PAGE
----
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Compassion goes on vacation

Compassion isn't dead in the travel industry. Whether it's the airline employee who wants to do the right thing or the traveler who doesn't expect extra service but gets it anyway, people have a heart.

Sarah Andrus was flying from Philadelphia to Phoenix on US Airways when she accidentally left her jacket underneath the seat in front of her. "The jacket was a gift from a friend and unique," recalled Andrus, a director for an Olean, N.Y.-based manufacturing company. "I called the airline with low expectations of recovering my jacket, but I thought I'd give it a try."

She was lucky enough to get through to a US Airways employee named Tanya, who understood Andrus’ predicament. “I followed her instructions to the letter, and heard back from someone within two hours. They had found my jacket and would keep it until my return flight,” Andrus said.

Frequent travelers can be forgiven for thinking the travel industry doesn't care about them, but simply wants their money. There is no shortage of stories blasting companies for higher prices, hidden fees and declining service.

But there are occasional bright spots, too.

"I think there are still flight attendants who try to go the extra mile," said Anne Sweeney, a former Pan Am Flight attendant. "Ever since the Steven Slater incident, people are more aware of it."

Point is, compassion isn’t dead in the travel industry. Whether it’s the airline employee who wants to do the right thing but isn’t allowed to, or the traveler who doesn’t expect it but gets it, anyway, people have a heart.

You just have to know where to look.

Just after 9/11, it seemed circumstances were irrelevant to travel companies. Rules were rules. But that wasn’t always true. For example, Dori Eagan’s partner was bumped from a flight from New York to Paris after his father’s funeral. The ticket agent empathized with his recent loss. “The gate agent took compassion on him and assigned him a seat,” she said. “I always think of his kindness when an employee is rude to me. I know there are good ones out there and I figure maybe when I am really desperate I will find another one.”

Put differently, the people behind the counter are human, too, and they’re often sensitive to your circumstances.

A little niceness goes a long way, too. Jim McCreary, a training coordinator for a car manufacturer in Newark, Del., was returning from Hawaii on US Airways recently. On a stopover in Chicago, his flight home was canceled because of the weather. “Everyone was screaming and yelling at the poor agent at the ticket counter and all she could tell them was that since it was weather-related, the airline was not responsible for getting them a hotel,” he said. “When we approached her, I smiled and told her I could see she was having a rough day and politely asked if there were any other flights to Philadelphia that evening. She not only found us another flight, but upgraded us to first class at no charge.”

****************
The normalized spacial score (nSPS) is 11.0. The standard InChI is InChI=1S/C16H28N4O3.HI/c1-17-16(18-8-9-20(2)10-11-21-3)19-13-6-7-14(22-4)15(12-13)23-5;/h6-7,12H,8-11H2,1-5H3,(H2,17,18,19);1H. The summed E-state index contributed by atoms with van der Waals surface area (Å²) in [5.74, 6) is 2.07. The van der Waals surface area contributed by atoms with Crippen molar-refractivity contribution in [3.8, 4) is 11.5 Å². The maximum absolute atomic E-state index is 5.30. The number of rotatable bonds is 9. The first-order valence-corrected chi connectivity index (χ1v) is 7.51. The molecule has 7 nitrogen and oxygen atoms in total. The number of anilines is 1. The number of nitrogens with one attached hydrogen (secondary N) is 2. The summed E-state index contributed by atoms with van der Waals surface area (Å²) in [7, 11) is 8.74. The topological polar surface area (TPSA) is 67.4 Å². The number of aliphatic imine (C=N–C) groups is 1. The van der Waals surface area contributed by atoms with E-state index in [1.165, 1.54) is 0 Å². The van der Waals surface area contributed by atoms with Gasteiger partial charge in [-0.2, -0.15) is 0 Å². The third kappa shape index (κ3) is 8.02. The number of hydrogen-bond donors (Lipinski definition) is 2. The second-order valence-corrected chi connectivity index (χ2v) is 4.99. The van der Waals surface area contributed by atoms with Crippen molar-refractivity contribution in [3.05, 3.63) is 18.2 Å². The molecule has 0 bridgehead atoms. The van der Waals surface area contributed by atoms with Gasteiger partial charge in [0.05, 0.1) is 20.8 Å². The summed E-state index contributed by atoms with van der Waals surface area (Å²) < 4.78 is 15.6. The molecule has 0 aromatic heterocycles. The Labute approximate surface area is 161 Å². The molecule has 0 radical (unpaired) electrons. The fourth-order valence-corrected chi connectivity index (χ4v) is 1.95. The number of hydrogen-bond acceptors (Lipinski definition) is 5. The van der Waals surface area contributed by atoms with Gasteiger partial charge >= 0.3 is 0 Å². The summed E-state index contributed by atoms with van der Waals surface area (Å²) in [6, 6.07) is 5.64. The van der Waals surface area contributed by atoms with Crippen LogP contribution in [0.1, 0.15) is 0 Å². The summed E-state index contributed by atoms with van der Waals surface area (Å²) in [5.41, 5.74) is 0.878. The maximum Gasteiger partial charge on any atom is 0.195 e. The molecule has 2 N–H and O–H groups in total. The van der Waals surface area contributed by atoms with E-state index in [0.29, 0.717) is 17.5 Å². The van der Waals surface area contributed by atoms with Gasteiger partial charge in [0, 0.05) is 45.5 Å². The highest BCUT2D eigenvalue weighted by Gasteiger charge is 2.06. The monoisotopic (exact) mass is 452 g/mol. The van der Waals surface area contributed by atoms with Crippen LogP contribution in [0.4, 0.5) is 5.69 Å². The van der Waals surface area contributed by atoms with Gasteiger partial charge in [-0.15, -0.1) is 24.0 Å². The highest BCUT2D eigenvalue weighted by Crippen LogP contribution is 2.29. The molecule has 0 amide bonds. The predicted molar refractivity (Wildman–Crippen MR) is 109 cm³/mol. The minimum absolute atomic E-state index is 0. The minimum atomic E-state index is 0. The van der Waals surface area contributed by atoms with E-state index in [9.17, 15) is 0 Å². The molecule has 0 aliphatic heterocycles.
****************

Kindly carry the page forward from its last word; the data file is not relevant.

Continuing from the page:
People often forget that it’s still all about service. When Carrie Charney, a retired auto accident claim secretary from Bardonia, N.Y., stayed at a Comfort Inn and Suites with her four-year-old grandson recently, the fire alarm went off several times. “The hotel manager had seen his stressful reaction and had been trying to help,” she said. “When my family returned to the hotel that night, there was a package waiting for Jared. With her own money, the manager had bought him a book about a tiger, as well as a stuffed animal that went with the book. The card attached apologized for what had happened and hoped the tiger would help him feel better. He still loves that tiger.”

Of course, not every troubled guest gets the stuffed animal treatment, but Charney’s story underscores the importance of giving a company feedback about your experience.

And, if a front-line employee takes a hard line, take it to a higher level. That’s what Joshua Davis did when a booking error by Delta Air Lines made his family miss their flights to Mexico. The airline balked at returning some of the money, sending him a form letter that said, “While we would like to offer special consideration in cases such as yours, we are unable to honor the many requests that we receive from others in similar situations.” If the airline had taken the time to read his correspondence, it would have known he wasn’t asking for any special consideration, and quickly refunded his money. After a series of appeals, it did just that.

While it may seem customer service is dead and that people in the travel industry don't care about your needs, there are moments of compassion. Some in the travel industry still get it — and still have a heart.